possible to do the next practice, both coming from samadhi and ethics practice, to do the next practice really well. And then the third aspect of samadhi is a samadhi which manifestly achieves the welfare of all beings, which sounds just like the third aspect of bodhisattva ethics. So what's the difference? Well, the difference would only be that in the case of the samadhi, you would be one-pointed about it, you would be tranquil and at peace, and you'd be impeccable. So in order to go from attempting to do the threefold bodhisattva ethics, the way we try now, to the way they are doing it where it's impeccable, we need to practice them and then practice patience, enthusiasm and concentration. So we need concentration


for them actually to become impeccable. And in concentration, as is presented, it starts with the first one, which is to be in a state of concentration where we realize we are in an irreproachable, impeccable state. And I also mentioned that when doing these bodhisattva ethical trainings, that the essence of training with these three, restraining distraction, distraction from doing the practice, practicing all good and benefiting beings, that in trying to practice these precepts, first of all we receive them. We receive these precepts from another who has received them from another and so on, back to beginningless time. Then


we aspire to them. So the essence of this ethical discipline has four parts. First is receive the precepts correctly from another. Second is to aspire to practice the precept. Third is to be peccable, is to fall down, is to fail at doing what you aspire to do. That's a normal part of moving towards being impeccable, is to be peccable. And by doing that over and over, one evolves towards being successful, towards being impeccable in regard to practicing. But to be successful all the time means we need to be concentrated in this way. So as we are doing these practices we move towards concentration until the concentration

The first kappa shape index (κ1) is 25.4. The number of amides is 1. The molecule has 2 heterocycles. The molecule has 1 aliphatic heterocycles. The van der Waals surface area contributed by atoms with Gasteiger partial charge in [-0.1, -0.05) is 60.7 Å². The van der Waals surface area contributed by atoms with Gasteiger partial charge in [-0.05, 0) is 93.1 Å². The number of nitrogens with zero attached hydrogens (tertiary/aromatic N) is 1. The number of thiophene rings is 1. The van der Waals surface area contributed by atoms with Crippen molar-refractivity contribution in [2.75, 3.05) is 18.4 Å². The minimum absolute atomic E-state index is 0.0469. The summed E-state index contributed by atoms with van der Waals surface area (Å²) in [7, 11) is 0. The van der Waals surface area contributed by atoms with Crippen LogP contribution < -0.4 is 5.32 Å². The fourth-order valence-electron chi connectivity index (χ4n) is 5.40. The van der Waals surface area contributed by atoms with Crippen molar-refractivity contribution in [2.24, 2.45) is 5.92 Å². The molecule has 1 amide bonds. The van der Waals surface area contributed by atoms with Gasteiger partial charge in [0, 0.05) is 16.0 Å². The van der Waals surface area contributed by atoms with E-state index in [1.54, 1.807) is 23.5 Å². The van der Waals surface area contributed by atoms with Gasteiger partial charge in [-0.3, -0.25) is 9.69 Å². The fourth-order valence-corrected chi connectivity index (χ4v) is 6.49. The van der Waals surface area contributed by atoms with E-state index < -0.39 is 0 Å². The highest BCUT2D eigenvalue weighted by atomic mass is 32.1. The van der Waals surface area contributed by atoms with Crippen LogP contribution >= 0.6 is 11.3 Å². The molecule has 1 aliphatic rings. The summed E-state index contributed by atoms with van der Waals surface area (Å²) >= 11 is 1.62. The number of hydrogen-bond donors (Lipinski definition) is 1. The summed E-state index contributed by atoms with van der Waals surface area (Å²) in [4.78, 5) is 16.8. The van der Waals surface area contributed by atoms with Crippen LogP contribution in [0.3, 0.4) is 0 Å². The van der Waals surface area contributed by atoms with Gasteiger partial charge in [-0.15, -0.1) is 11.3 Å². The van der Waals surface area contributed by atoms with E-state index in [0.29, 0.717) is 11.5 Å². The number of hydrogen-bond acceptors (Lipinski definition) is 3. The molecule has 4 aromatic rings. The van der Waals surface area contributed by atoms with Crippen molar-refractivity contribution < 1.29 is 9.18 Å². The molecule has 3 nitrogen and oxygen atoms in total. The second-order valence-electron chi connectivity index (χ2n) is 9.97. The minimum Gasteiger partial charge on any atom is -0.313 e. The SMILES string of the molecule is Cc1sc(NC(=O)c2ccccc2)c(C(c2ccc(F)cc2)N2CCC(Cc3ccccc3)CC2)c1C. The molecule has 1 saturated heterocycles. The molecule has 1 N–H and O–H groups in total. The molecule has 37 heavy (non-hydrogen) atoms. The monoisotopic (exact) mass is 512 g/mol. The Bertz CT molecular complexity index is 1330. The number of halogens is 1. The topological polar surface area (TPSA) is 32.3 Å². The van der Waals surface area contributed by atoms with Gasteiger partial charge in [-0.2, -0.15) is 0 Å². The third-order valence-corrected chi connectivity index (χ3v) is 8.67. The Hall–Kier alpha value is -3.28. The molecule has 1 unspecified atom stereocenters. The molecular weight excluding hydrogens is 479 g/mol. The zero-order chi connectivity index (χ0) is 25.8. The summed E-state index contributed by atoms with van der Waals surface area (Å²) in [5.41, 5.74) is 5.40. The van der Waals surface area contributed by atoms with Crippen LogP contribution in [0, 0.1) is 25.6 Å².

is so one-pointed and in that one-pointedness there is no more failure. We are impeccable. So that's the three aspects of concentration in relationship to the three aspects of ethical training. I feel that they dovetail each other. One anticipates the second, the second shows the perfection of the first. This is from the sutra and then one of the great devotees of the sutra, Asanga, wrote a text called the Summary of the Great Vehicle and in there he also treats the concentration


as three aspects and he says it slightly differently. He's inspired by the sutra but when he talks about the three aspects he talks about it slightly differently. He says the first aspect of concentration is that which establishes pleasant abodes. The second aspect is that which engenders supernatural powers. The third aspect is that which benefits beings. Pleasant abodes are established by doing things with no resistance. By thinking with no resistance. Which means thinking without any discourse. To be totally one-pointed with things is to have no resistance. And we don't usually